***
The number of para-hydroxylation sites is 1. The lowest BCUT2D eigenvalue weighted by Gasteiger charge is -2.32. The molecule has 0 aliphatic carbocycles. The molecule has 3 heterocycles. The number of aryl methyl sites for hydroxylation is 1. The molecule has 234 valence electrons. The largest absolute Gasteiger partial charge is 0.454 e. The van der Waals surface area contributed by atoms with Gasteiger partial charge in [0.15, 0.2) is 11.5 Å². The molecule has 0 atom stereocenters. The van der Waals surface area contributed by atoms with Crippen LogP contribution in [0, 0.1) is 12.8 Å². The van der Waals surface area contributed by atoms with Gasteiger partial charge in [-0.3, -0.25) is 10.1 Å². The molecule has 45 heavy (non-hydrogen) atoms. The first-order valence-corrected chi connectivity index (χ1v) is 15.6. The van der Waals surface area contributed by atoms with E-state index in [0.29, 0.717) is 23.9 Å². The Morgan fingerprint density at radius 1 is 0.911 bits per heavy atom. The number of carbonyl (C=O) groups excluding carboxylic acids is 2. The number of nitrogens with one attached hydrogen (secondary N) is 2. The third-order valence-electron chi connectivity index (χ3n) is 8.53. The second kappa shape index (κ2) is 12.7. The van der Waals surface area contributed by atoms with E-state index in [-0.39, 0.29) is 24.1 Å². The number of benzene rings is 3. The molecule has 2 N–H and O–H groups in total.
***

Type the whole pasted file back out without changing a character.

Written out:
The number of para-hydroxylation sites is 1. The lowest BCUT2D eigenvalue weighted by Gasteiger charge is -2.32. The molecule has 0 aliphatic carbocycles. The molecule has 3 heterocycles. The number of aryl methyl sites for hydroxylation is 1. The molecule has 234 valence electrons. The largest absolute Gasteiger partial charge is 0.454 e. The van der Waals surface area contributed by atoms with Gasteiger partial charge in [0.15, 0.2) is 11.5 Å². The molecule has 0 atom stereocenters. The van der Waals surface area contributed by atoms with Crippen LogP contribution in [0, 0.1) is 12.8 Å². The van der Waals surface area contributed by atoms with Gasteiger partial charge in [-0.3, -0.25) is 10.1 Å². The molecule has 45 heavy (non-hydrogen) atoms. The first-order valence-corrected chi connectivity index (χ1v) is 15.6. The van der Waals surface area contributed by atoms with E-state index in [0.29, 0.717) is 23.9 Å². The Morgan fingerprint density at radius 1 is 0.911 bits per heavy atom. The number of carbonyl (C=O) groups excluding carboxylic acids is 2. The number of nitrogens with one attached hydrogen (secondary N) is 2. The third-order valence-electron chi connectivity index (χ3n) is 8.53. The second kappa shape index (κ2) is 12.7. The van der Waals surface area contributed by atoms with E-state index in [-0.39, 0.29) is 24.1 Å². The number of benzene rings is 3. The molecule has 2 N–H and O–H groups in total.